In Pienza

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Pienza was the creation of Pope Pius II. He was born here in 1405 when it was known as Corsignano, and in 1458 he commissioned the architect Bernardo Rossellino to replace it with a Utopian new town, intended to be the rival of Siena. The buildings around the main piazza were built within three years, but the rest was never completed. The ideal city remained little more than a village.

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I first knew of Pienza thanks to this drawing by Jonathan Christie, Pienza No.2 (Where Ben Stood), a view of the Duomo across the piazza, from inside the loggia of the Palazzo Comunale. Jonathan told me he only later discovered that Ben Nicholson had also made a drawing at exactly the same place.

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1955, October (cathedral, Pienza): Ben Nicholson

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I’d not done any drawing for years but it seemed only right that I should draw it too.

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The Duomo, or Santa Maria Assunta, has one of the earliest Renaissance facades in Tuscany, its three-tiered veneer of Istrian marble surmounted by a vast garland of fruit enclosing Pius’s papal coat of arms. The campanile, rocked by an earthquake in 1545, was virtually rebuilt in 1570.

The Rough Guide to Tuscany & Umbria

Inside, the cathedral is totally unexpected and different, Gothic not Renaissance, German gothic rather than French. The mood is one of lightness, a brilliance particularly if the sun is shining directly in, but accompanied by a sense of foreboding as soon as one realises that the whole altar end of the cathedral could collapse down the cliff side: great ominous cracks are there and even if we are informed that steps have been taken to prevent such a disaster, no-one can be certain and the danger is still very real.

Particolari: John Yarnold

The Duomo was undergoing essential restoration work. On the outside it was completely covered with scaffolding at the back, and on the inside the altar was shrouded and out of bounds.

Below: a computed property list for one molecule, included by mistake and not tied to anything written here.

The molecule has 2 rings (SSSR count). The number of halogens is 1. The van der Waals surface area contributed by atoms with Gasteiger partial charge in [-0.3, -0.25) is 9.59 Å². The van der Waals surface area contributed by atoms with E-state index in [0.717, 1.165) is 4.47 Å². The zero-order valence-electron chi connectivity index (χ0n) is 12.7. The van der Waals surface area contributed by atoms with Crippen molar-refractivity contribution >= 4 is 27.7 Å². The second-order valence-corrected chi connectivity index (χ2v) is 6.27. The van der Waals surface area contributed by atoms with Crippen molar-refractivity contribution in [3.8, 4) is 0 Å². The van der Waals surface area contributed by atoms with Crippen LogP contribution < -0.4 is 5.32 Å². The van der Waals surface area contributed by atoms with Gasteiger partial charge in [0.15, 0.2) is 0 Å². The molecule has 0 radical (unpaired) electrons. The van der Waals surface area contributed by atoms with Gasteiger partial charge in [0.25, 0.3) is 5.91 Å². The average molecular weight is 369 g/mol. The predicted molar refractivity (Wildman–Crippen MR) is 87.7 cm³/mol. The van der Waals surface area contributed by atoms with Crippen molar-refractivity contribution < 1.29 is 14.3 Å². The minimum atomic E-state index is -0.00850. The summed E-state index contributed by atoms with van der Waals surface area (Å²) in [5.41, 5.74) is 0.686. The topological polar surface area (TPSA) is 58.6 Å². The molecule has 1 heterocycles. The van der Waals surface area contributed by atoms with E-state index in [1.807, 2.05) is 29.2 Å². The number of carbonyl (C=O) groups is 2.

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Philomondo: Agnese Mammana

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The view from the city wall behind the cathedral, looking south towards Monte Amiata.

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Porta al Murello

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Pienza, The Ideal City Of Pius II, A Space To Live

Pienza, this small Ideal City, the result of Humanism, “born from a thought of love and from a dream of beauty” (Giovanni Pascoli) according to the will of Pope Pius II (Enea Silvio Piccolomini), has been maintained over the centuries very much as its founder conceived it between the years of 1459 and 1462. Today Pienza has four museums, a celebrated square, unique architectural buildings and monuments that anticipated the architecture of the modern age. It was the papal bull of Pope Pius II that for the first time instituted in Italy the safeguarding of its archaeological heritage and the protection of his Cathedral. Today in Pienza’s historical center, following the information exhibits which describe each of its districts and which are located on either side of Corso Rossellino, you can take a guided tour not only of the city and its history, but also of the traditional crafts and artisans that live here, of the shops of applied arts, traditional food products, cultural products in general, and of its cafes and renowned restaurants. Pienza is not a city-museum, it is a city of museums, where one can live on a human scale, in search of ancient dignity.

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On Corso Rossellino a shop full of Pinocchios and handy catapults (+ no photo sign). Then down the street two photos I wished I’d taken. In an antique shop an elderly man sits in an armchair whilst his wife kneels at his feet to show him her earrings, his fingers on her ears. Outside an old lady puts her hand on the pregnant belly of a young woman, two strangers sharing a heartbeat. I imagined myself like Henri Cartier-Bresson, capturing brief moments of joy. Then realised I’d need to be quick, alert, single-minded, furtive, predatory… Much easier to photograph camera-shy puppets.